WALL-E had won LA Critics, Chicago Critics, Boston Critics, and Online Critics awards for Best Picture. It was nominated at the Broadcast Critics and it was top ten at the National Board of Review. These are not inconsequential achievements. I'd say it was far more acclaimed than The Dark Knight, which only picked up Best Picture prizes from Austin and Utah critics groups, Nolan picked up only two Best Director awards as well. Even Andrew Stanton beat Nolan at the Utah critics awards for Best Director. It was huge in terms of critical acclaim. While a lot of the attention was focused on The Dark Knight, WALL-E also got a fair bit of attention by its failure to make the list, since many thought it would become only the second animated film ever nominated for Best Picture. While Dark Knight does have the lion's share of the "blame" for the extension, having two of the most popular and acclaimed films of the year lose out on Best Picture nominations was a fairly sizable event.
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Re: Nominations Landscape -- Part 1: Best Picture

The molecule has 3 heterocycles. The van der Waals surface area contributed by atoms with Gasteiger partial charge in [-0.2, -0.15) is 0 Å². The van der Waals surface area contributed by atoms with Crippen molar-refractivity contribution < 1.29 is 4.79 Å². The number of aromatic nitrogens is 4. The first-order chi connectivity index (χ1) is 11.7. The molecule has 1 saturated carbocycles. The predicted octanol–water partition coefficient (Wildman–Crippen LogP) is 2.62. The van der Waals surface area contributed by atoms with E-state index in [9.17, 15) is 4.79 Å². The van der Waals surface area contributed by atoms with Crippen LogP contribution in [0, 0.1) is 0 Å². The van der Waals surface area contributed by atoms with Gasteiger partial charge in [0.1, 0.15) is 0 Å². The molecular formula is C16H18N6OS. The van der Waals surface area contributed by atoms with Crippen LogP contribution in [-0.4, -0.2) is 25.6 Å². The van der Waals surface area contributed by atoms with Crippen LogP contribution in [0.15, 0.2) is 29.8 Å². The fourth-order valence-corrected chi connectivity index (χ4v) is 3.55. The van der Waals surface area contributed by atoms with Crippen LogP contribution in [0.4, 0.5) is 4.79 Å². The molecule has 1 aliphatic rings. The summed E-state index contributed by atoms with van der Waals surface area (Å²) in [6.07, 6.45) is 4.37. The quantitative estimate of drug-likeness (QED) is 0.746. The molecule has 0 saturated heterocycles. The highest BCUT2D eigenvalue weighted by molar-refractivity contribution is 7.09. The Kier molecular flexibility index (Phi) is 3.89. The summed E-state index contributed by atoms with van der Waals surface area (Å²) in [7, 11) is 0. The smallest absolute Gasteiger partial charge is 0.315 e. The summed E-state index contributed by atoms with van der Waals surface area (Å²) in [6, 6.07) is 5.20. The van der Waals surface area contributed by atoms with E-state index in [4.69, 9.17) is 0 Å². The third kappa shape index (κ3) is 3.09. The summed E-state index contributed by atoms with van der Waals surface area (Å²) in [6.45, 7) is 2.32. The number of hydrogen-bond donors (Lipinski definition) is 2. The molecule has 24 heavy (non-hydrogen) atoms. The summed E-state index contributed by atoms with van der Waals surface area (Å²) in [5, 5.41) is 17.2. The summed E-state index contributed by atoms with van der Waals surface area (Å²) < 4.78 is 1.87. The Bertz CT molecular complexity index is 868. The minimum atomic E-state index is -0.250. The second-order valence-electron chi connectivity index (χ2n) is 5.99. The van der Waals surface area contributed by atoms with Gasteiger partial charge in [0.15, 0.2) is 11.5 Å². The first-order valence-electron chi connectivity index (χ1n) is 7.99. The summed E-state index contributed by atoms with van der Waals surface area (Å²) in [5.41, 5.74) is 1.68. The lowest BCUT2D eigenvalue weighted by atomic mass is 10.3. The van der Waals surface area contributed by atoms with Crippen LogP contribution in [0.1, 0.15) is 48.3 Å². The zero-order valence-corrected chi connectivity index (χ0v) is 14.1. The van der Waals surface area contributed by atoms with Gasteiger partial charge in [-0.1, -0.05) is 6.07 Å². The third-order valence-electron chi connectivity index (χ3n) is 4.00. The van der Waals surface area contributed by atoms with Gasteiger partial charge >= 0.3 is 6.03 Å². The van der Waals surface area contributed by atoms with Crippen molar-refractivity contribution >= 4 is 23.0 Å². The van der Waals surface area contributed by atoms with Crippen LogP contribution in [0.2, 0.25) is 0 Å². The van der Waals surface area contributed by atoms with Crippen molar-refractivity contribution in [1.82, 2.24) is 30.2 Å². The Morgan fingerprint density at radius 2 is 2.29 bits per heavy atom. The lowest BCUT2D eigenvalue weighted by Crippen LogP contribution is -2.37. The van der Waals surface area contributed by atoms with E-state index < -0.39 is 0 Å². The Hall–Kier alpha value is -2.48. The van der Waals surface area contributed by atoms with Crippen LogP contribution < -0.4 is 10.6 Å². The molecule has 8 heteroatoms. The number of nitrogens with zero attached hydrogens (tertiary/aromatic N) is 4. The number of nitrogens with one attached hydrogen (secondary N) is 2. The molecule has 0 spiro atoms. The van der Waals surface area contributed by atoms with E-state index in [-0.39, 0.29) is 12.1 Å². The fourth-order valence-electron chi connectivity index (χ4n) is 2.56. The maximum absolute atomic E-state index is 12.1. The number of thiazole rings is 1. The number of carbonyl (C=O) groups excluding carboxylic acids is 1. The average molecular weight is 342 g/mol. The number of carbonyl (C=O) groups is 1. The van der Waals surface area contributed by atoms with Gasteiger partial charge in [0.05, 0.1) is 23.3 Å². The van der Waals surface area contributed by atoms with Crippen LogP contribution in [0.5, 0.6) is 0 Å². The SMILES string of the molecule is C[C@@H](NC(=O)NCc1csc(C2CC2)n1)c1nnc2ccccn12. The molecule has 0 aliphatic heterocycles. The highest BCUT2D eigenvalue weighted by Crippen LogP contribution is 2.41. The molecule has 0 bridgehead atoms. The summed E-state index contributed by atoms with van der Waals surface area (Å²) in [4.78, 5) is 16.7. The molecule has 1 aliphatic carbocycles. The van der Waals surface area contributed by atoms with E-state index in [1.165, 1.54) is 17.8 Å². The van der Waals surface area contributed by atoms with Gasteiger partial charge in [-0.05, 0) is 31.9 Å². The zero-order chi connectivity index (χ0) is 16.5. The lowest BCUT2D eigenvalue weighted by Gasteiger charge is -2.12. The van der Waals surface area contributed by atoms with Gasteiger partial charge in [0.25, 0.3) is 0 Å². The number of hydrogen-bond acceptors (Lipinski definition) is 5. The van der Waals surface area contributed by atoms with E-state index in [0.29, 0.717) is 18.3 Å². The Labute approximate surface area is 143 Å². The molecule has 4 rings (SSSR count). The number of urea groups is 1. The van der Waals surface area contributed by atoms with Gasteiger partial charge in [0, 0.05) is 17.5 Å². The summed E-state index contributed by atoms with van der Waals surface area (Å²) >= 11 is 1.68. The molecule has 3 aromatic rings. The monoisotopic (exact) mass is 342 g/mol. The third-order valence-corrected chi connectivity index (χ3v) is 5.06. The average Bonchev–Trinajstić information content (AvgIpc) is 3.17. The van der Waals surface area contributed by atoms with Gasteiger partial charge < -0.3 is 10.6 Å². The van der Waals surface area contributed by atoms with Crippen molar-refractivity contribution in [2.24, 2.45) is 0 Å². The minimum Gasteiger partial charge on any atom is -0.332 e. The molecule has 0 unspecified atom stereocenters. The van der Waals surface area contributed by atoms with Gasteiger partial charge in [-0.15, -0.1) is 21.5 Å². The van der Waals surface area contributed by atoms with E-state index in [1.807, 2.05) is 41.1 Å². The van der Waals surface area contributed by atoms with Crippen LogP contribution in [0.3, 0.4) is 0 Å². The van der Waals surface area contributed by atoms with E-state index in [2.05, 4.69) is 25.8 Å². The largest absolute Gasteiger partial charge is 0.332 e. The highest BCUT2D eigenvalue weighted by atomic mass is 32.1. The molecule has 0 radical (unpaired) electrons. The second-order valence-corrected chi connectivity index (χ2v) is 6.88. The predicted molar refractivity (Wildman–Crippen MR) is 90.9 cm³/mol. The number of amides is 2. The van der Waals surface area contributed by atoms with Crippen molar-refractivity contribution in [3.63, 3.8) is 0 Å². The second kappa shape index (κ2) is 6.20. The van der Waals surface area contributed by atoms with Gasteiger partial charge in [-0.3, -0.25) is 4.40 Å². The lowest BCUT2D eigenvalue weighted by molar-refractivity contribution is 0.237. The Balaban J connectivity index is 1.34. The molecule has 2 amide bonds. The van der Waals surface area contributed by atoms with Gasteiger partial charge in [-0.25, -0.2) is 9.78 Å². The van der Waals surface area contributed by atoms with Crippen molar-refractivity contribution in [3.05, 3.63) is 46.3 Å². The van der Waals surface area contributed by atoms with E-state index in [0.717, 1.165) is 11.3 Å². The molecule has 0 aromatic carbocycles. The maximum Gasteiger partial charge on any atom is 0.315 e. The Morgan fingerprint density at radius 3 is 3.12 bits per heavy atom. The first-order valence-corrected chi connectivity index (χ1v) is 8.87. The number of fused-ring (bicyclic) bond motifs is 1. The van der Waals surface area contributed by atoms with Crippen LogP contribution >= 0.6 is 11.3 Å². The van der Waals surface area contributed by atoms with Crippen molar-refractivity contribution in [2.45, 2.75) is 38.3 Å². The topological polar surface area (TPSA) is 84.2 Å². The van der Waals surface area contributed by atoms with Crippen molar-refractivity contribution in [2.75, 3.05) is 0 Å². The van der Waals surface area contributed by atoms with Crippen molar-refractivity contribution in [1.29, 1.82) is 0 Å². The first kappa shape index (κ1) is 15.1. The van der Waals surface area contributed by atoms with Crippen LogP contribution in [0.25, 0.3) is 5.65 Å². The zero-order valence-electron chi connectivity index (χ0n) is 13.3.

Postby Sabin » Thu Jan 18, 2018 12:39 pm

OscarGuy wrote
That was also the year of the WALL-E snub. Yeah, Dark Knight gets a lot of the attention, but WALL-E was also a major snub that morning when many thought it would get nominated and the usual chorus of "they ignore animated films" built up.

That's not how I remember it. It was mostly about 'The Dark Knight.' That film was a phenomenon. Unadjusted for inflation, it was the biggest film since 'Titanic.' 'WALL-E' was easily the more critically beloved film but it was relatively low-grossing by PIXAR standards and wasn't nearly the phenomenon. If 'WALL-E' had been nominated, I think the backlash would have been a little less intense, but it was the fact that they passed on both of those films (in that order) for 'The Reader.' So, yeah...while both of them were major snubs, I think it's fair to just say "They changed it because of 'The Dark Knight.'
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Re: Nominations Landscape -- Part 1: Best Picture